8. 8. Challenging the growth of data • Historically, we started from a reasonable amount of data exchanged on the web and we are facing challenges the needs of having huge storage space for data exchanged . Today is the rise of Big Data • Big Data refers to data sets for which size is beyond the ability of commonly used software tools to capture, manage and process within a tolerable elapsed time (Wikipedia)
  9. 9. Challenging the growth of data • More than 1.8 zettabytes of information will be created and stored in 2011, according to IDC Digital Universe Study sponsored by EMC. That’s a mind-boggling figure, equivalent to 1.8 trillion gigabytes.
  10. 10. Challenging the growth of data: Big Data Unit Symbol Bytes Kilobyte KB 1024 Megabyte MB 1048576 Gigabyte GB 1073741824 Terabyte TB 1099511627776 Petabyte PB 1125899906842624 Exabyte EB 1152921504606846976 Zettabyte ZB 1180591620717411303424 Yottabyte YB 1208925819614629174706176 PAIN-O-Meter
  11. 11. NOSQL motivations Challenging the growth of data Challenging the costs Challenging internet constraints
  12. 12. Challenging the costs • Managing big amount of data is impacting costs • But the problem is not only about subsequent costs to address big data, it is also about availability. • The costs for storage are incredibly high in traditional implementation as soon as the storage increase exponentially • The investment is often made one time and not incrementally • Hence require significant initial budget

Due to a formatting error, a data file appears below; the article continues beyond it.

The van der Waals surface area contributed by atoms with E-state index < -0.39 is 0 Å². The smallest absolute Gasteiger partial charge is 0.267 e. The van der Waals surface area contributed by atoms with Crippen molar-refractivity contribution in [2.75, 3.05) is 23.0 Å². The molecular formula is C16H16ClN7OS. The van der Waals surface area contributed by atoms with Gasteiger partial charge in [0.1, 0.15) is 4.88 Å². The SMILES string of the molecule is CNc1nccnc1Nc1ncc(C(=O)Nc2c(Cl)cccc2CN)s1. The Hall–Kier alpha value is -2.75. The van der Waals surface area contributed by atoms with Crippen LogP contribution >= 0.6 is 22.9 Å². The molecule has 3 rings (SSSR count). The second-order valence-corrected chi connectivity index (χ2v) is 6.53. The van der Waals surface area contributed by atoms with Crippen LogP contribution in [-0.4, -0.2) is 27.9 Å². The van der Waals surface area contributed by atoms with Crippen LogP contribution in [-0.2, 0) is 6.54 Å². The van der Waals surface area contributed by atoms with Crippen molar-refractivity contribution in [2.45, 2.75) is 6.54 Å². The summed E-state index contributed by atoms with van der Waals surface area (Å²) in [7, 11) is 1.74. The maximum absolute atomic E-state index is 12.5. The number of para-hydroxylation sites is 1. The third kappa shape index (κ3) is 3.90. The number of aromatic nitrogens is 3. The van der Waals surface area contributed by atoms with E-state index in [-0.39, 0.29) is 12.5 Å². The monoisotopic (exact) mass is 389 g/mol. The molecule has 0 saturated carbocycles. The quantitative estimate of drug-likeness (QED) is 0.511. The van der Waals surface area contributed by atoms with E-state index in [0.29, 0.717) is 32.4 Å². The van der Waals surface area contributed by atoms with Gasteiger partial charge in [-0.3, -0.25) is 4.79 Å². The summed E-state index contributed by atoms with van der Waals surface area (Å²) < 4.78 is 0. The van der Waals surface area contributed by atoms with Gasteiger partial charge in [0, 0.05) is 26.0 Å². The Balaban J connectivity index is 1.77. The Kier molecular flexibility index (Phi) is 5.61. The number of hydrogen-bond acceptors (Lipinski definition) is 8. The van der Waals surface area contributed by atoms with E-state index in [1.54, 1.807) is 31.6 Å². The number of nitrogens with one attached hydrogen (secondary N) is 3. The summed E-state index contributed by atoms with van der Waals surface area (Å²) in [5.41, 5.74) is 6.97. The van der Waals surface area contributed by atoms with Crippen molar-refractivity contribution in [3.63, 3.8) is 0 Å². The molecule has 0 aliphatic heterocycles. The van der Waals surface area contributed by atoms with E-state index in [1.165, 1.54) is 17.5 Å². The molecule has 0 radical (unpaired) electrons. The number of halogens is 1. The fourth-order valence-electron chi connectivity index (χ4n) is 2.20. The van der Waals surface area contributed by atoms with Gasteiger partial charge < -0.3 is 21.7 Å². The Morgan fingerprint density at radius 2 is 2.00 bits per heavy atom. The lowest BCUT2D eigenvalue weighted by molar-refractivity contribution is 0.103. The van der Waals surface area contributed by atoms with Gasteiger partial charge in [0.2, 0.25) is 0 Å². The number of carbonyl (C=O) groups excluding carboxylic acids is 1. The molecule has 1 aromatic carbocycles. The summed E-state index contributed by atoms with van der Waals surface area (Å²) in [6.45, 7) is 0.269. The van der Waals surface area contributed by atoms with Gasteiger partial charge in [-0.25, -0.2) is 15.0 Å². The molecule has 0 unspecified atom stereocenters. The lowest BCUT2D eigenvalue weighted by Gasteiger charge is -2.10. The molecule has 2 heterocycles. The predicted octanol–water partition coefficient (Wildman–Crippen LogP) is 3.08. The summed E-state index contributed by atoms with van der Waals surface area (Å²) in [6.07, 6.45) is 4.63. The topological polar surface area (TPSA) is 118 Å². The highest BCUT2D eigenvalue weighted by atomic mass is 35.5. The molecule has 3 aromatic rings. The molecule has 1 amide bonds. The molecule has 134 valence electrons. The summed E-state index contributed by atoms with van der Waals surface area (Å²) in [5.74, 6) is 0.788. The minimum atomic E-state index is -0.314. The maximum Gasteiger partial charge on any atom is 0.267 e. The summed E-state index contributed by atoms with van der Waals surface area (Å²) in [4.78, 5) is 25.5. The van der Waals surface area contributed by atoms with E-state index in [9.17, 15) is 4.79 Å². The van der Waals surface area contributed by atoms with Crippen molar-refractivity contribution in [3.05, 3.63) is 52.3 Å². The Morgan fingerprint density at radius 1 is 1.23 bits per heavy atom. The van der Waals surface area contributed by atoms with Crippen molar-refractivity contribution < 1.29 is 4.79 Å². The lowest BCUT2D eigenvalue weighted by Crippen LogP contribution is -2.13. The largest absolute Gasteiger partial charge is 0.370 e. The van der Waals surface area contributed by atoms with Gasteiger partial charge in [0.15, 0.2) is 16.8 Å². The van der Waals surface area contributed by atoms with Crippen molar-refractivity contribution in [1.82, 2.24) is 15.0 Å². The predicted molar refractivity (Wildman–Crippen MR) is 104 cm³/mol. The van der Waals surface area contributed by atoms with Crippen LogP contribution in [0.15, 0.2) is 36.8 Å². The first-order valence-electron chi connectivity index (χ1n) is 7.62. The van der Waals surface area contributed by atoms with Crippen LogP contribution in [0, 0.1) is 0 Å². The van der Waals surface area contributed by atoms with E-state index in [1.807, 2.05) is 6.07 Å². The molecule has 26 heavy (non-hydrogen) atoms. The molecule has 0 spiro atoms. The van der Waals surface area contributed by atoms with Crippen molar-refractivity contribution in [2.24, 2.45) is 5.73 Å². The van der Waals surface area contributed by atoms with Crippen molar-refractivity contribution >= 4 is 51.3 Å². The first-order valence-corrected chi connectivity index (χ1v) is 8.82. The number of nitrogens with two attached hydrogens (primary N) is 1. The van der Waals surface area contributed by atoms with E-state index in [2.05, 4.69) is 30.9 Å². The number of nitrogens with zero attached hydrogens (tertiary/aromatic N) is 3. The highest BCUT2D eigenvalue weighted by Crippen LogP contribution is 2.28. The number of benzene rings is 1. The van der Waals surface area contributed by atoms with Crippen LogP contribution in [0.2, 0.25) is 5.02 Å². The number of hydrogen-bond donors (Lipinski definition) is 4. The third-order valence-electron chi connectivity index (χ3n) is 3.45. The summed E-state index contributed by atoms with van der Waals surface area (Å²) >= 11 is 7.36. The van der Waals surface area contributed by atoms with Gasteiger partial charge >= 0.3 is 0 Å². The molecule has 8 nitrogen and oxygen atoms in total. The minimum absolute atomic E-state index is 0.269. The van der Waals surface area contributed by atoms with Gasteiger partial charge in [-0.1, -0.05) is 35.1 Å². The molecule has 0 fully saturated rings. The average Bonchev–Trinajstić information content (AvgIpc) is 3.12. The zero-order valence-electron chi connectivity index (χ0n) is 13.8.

13. 13. Challenging the costs Server Cost PowerEdge T110 II (basic) 8 GB, 3.1 Ghz Quad 4T $1,350 PowerEdge T110 II (basic) 32 GB, 3.4 Ghz Quad 8T $12,103 PowerEdge C2100 192 GB, 2 x 3 Ghz $19,960 IBM System x3850 X5 2048 GB, 8 x 2.4 Ghz $646,605 Blue Gene/P 14 teraflops, 4096 CPUs $1,300,000 K Computer (fastest super computer) 10 petaflops, 705,024 cores, 1,377 TB $10,000,000 annual operating cost